How can such errors - if indeed errors they are - be explained? The growing demand for hallucinogenic mushrooms in the Huautla area has brought everybody, children and adults, many certainly much less expert than Isauro Nava, into the mushroom business. The younger generation of Indians tends to ridicule the use of mushrooms in ceremonies and is inadequately familiar with the characters of the mushrooms. Nevertheless, all these collect to fill the sudden demand at relatively high prices, and so inactive mushrooms are often mixed with active ones either by mistake or as conscious adulteration. I have witnessed the impurity and possible falsification of the product sold in Oaxaca, not easily discovered by anyone but a mycologist, especially if the material has been dried crudely for use between seasons. If substitution is discovered, the natural reaction of the seller is to claim that these different mushrooms are also used as hallucinogens.

As a result of the foregoing discussion, we may consider as established hallucinogens the following species of the Huautla region: (1) Psilocybe cubensis (Earle) Sing., (2) Psilocybe caerulescens Murr., and (3) Psilocybe mexicana Heim, and may add tentatively (4) Psilocybe candidipes Sing. & Smith (17).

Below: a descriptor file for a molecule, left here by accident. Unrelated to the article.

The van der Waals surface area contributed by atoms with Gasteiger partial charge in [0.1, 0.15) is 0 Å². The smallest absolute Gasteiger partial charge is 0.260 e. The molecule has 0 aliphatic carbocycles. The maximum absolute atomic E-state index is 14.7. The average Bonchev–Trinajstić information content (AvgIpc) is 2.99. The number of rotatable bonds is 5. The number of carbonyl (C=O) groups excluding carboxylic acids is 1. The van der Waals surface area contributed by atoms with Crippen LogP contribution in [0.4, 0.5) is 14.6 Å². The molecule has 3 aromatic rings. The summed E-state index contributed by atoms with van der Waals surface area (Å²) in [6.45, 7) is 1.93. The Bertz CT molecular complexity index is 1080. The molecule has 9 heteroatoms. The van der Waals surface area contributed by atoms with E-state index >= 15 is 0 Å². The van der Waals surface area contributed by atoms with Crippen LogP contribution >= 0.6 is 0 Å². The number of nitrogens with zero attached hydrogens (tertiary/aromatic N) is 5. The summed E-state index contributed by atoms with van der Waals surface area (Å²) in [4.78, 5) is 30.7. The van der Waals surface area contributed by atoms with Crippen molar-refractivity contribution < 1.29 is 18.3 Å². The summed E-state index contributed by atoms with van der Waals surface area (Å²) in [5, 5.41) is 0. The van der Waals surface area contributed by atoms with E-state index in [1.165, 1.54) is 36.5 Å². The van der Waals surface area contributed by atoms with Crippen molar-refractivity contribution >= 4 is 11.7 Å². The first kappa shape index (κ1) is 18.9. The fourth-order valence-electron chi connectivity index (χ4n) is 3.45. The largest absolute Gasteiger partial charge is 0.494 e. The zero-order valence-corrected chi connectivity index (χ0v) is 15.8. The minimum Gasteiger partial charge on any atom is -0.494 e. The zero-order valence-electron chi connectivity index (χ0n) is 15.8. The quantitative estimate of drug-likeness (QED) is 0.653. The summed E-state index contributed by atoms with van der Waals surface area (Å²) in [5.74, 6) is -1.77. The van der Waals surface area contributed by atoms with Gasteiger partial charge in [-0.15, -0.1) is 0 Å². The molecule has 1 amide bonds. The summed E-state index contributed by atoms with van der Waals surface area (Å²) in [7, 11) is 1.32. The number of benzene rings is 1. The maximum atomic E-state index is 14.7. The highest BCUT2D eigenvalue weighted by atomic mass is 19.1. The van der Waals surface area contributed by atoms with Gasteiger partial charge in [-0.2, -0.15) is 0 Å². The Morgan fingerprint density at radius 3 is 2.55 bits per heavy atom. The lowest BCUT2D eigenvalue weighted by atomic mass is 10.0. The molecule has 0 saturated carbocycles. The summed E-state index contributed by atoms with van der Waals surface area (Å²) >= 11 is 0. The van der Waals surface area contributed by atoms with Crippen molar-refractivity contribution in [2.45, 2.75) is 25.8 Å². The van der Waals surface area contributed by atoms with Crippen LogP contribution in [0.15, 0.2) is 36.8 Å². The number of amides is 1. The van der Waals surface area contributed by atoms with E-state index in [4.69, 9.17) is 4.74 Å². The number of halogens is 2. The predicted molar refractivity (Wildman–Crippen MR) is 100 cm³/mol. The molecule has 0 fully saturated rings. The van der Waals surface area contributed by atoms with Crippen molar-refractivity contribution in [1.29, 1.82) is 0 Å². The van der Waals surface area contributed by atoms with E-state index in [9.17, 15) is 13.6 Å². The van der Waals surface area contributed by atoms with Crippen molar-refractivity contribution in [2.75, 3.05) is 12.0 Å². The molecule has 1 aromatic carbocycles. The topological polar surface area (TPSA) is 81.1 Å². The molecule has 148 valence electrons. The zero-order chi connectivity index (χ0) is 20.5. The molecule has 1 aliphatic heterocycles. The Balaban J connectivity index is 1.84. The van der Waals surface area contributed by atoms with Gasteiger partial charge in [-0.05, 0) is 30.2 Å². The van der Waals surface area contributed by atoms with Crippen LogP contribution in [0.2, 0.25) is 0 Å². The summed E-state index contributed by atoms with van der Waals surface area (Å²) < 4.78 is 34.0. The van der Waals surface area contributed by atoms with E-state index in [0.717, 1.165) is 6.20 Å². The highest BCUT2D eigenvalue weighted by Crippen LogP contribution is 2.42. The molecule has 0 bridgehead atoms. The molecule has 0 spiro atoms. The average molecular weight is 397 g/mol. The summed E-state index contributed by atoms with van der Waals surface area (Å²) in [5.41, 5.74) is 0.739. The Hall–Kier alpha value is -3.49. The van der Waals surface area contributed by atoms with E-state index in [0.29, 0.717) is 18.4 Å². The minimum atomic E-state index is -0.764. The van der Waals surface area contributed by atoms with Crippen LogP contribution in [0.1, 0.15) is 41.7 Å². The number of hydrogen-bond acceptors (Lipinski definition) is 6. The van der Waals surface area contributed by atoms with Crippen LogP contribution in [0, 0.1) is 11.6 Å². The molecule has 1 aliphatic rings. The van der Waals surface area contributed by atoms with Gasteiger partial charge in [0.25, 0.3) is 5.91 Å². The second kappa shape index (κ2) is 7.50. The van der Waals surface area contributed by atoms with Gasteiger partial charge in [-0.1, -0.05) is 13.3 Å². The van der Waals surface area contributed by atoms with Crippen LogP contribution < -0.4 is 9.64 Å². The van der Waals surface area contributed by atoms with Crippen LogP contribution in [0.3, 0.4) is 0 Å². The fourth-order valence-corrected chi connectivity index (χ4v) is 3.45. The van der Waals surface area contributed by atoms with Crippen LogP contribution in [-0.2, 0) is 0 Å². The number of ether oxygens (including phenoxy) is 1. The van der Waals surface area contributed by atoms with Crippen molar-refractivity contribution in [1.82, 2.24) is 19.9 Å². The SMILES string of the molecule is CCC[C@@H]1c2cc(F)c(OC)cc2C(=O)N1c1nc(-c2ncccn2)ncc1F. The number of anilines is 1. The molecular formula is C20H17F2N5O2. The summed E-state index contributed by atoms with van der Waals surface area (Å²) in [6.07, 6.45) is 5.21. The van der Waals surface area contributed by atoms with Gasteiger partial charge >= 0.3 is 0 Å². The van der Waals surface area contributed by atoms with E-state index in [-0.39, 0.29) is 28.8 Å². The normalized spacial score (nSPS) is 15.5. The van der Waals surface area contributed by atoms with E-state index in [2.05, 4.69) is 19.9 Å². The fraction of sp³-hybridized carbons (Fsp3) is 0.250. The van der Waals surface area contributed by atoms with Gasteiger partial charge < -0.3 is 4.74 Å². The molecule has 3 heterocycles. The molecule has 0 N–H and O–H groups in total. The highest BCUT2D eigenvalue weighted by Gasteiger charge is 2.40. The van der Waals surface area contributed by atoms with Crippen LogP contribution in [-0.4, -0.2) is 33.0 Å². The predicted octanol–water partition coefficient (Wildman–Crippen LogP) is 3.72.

By the end of July a further trip was organized by the National Autonomous University of Mexico, Institute of Biology, which took us by automobile to the region of Tenango del Valle (Fig. 1) southwest of Mexico City. A species of agaric is prescribed there by a "curandera" of a small village above Tenango and at times sold in the market at Tenango; it is currently collected by many local inhabitants of the region for storage, to have ready in case of illness, especially stomach troubles. The specimens come from a place called Piedras Blancas on the slopes of Cerro de Toluca. From our investigation on good specimens obtained at Piedras Blancas, and from observations on pure cultures made from them, we believe that they are an independent species, and not a variety of any known species, as suggested by Heim (4). We add therefore (5) Psilocybe muliercula Sing. & Smith (17), "mujercitas."